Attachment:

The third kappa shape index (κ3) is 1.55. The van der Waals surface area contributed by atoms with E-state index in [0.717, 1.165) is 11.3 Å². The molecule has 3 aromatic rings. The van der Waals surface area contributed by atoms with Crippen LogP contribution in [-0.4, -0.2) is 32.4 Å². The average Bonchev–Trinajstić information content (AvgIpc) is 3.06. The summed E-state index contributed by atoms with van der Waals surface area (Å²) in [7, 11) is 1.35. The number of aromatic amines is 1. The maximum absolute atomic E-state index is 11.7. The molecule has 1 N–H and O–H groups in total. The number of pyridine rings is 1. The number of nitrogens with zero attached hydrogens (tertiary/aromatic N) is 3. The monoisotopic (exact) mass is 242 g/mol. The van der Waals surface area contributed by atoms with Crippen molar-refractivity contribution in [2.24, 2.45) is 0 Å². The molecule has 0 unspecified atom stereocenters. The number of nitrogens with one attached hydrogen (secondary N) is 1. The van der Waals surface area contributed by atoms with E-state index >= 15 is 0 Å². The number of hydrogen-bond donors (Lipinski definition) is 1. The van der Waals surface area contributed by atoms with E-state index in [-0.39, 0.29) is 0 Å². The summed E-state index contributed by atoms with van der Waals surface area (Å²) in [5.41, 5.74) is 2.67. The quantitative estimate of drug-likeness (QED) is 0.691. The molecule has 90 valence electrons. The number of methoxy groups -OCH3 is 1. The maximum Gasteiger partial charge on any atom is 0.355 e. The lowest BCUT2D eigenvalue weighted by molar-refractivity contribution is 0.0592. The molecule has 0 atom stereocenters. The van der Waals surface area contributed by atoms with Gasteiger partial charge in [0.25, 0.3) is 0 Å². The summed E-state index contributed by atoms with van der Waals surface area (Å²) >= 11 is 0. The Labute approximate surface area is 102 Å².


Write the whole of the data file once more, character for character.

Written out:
The third kappa shape index (κ3) is 1.55. The van der Waals surface area contributed by atoms with E-state index in [0.717, 1.165) is 11.3 Å². The molecule has 3 aromatic rings. The van der Waals surface area contributed by atoms with Crippen LogP contribution in [-0.4, -0.2) is 32.4 Å². The average Bonchev–Trinajstić information content (AvgIpc) is 3.06. The summed E-state index contributed by atoms with van der Waals surface area (Å²) in [7, 11) is 1.35. The number of aromatic amines is 1. The maximum absolute atomic E-state index is 11.7. The molecule has 1 N–H and O–H groups in total. The number of pyridine rings is 1. The number of nitrogens with zero attached hydrogens (tertiary/aromatic N) is 3. The monoisotopic (exact) mass is 242 g/mol. The van der Waals surface area contributed by atoms with Crippen molar-refractivity contribution in [2.24, 2.45) is 0 Å². The molecule has 0 unspecified atom stereocenters. The number of nitrogens with one attached hydrogen (secondary N) is 1. The van der Waals surface area contributed by atoms with E-state index >= 15 is 0 Å². The number of hydrogen-bond donors (Lipinski definition) is 1. The van der Waals surface area contributed by atoms with E-state index in [-0.39, 0.29) is 0 Å². The summed E-state index contributed by atoms with van der Waals surface area (Å²) in [5.41, 5.74) is 2.67. The quantitative estimate of drug-likeness (QED) is 0.691. The molecule has 90 valence electrons. The number of methoxy groups -OCH3 is 1. The maximum Gasteiger partial charge on any atom is 0.355 e. The lowest BCUT2D eigenvalue weighted by molar-refractivity contribution is 0.0592. The molecule has 0 atom stereocenters. The van der Waals surface area contributed by atoms with Gasteiger partial charge in [0.25, 0.3) is 0 Å². The summed E-state index contributed by atoms with van der Waals surface area (Å²) >= 11 is 0. The Labute approximate surface area is 102 Å².